Heart of Darkness

What is the purpose of the anonymous narrator?
It allows the reader to insert her or himself into the narrator’s shoes giving the reader the opportunity to decide for himself or herself. Also, the outside narrator distances the reader even further from Marlow’s experiences.
How does Marlow describe Brussels, Belgium?
Marlow uses the phrase “whited sepulcher” to describe the city (Biblical allusion to Matthew 23:27) — reveals that Marlow disliked the city’s prevalent corruption and the fact that its prosperity came from the backs of slaves.
In what instances does Conrad use foreshadowing?
1. “And this also… has been one of the dark places of the earth” suggests that Marlow will compare England to another dark place or time.
2. Marlow emphasizes his hatred of lies early in the book foreshadows his future lie to the Intended.
3. Fresleven’s death may indicate Marlow’s own future.
In what instances does Conrad use foiling?
1. Marlow and Kurtz
2. Two women knitting black wool (allusion to Fates) – Both women knit black wool “as for a warm pall.”
3. Kurtz’s African mistress and his Intended
What contextual pairings appear in the novel?
1. Two places of darkness: London and the Congo
2. Two time periods of savagery: ancient Roman conquest of Britain and contemporary Belgian imperialism of the Congo
3. Two rivers: the Thames and the Congo
4. Two contrasting empires: the British and the Belgian (also, consider the similarities and differences between the Roman Empire and the Belgian).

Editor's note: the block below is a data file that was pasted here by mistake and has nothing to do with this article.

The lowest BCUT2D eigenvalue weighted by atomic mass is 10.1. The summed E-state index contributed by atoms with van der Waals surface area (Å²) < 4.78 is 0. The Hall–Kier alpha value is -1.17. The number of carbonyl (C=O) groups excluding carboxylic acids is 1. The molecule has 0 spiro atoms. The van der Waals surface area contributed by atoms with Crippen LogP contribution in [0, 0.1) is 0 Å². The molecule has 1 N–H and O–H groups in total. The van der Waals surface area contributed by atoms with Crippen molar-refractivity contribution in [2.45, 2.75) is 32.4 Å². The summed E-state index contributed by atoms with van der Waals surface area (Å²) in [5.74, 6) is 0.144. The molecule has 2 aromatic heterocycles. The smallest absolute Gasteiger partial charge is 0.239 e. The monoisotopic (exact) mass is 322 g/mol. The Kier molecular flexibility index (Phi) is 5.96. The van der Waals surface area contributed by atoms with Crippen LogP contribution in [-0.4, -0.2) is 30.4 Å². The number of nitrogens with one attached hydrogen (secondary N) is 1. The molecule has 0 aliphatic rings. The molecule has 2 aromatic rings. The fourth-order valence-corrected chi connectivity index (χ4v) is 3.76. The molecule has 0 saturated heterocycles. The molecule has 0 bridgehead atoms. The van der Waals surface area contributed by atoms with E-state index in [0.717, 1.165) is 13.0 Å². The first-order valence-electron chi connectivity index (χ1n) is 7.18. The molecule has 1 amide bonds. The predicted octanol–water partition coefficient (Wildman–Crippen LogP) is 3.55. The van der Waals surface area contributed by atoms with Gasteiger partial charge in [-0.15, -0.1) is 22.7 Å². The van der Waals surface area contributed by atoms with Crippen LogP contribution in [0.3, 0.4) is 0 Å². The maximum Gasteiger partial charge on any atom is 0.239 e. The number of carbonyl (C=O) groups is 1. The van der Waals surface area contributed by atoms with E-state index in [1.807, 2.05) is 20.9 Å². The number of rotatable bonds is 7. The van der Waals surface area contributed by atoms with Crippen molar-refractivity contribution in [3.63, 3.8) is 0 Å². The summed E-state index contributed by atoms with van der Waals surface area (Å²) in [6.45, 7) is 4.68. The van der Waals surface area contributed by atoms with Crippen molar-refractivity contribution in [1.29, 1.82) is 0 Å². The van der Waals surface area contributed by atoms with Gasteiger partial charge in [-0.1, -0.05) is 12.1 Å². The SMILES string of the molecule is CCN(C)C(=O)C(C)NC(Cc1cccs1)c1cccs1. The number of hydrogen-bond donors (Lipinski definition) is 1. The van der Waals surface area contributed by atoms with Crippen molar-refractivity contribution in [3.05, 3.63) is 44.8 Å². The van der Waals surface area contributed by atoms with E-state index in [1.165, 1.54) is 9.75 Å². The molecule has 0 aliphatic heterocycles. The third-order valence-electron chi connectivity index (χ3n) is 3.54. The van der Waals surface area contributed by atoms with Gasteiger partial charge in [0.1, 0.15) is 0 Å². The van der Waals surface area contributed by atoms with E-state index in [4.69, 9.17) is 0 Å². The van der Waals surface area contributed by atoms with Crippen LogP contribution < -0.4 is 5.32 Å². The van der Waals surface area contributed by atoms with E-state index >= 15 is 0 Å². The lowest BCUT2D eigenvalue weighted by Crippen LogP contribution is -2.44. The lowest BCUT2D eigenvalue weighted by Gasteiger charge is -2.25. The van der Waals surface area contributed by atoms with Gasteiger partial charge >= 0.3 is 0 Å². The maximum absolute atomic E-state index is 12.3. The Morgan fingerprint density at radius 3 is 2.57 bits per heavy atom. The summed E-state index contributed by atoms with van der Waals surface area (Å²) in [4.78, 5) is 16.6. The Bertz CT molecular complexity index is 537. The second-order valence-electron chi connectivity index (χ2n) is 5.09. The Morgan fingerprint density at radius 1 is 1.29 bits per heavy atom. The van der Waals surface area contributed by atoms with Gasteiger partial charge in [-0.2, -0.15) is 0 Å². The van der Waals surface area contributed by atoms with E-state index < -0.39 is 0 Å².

How does light function in the novel?
Solely to highlight darkness (candles, torchlight, etc.) Marlow describes sunlight as “pitiless” and in the “light” persecution takes place of the guise of enlightenment or evangelism. Also, when describing Kurtz’s intended, he reminds the reader that “sunlight can be made to lie.”
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How do the Thames River and the Congo River represent contrasting ideas?
1. Both rivers facilitate exploration, commerce, and progress, but Conrad describes the Congo using serpent imagery to create a sense of danger. While Conrad describes the Thames as a “venerable stream,” he tells the reader that the Congo River has offered no beneficial service to those who people its banks.
Why is Conrad’s description of Marlow as a Buddhist idol important?
The reader first encounters Marlow in a meditative stance which could suggest that he is seeking enlightenment and balance after his experience. The absence of the lotus flower also suggests he has not attained enlightenment.
Marlow’s observations of the brick-maker
At first Marlow is suspicious of him as he seems to be spying for the manager of the Central station. Marlow refers to him as a “paper mache Mephistopheles” implying the brick-maker is a devil and hollow to the core.
What is the key characteristic of the Chief Accountant of the Outer Station?
Cleanliness and meticulousness – Marlow describes him as a “miracle” in white and a “vision” which is in stark contrast to the description of the natives in the prior passage (phantom, contorted, massacre, pestilence). In addition, the accountant obviously lacks human compassion as he is easily annoyed by the dying agent.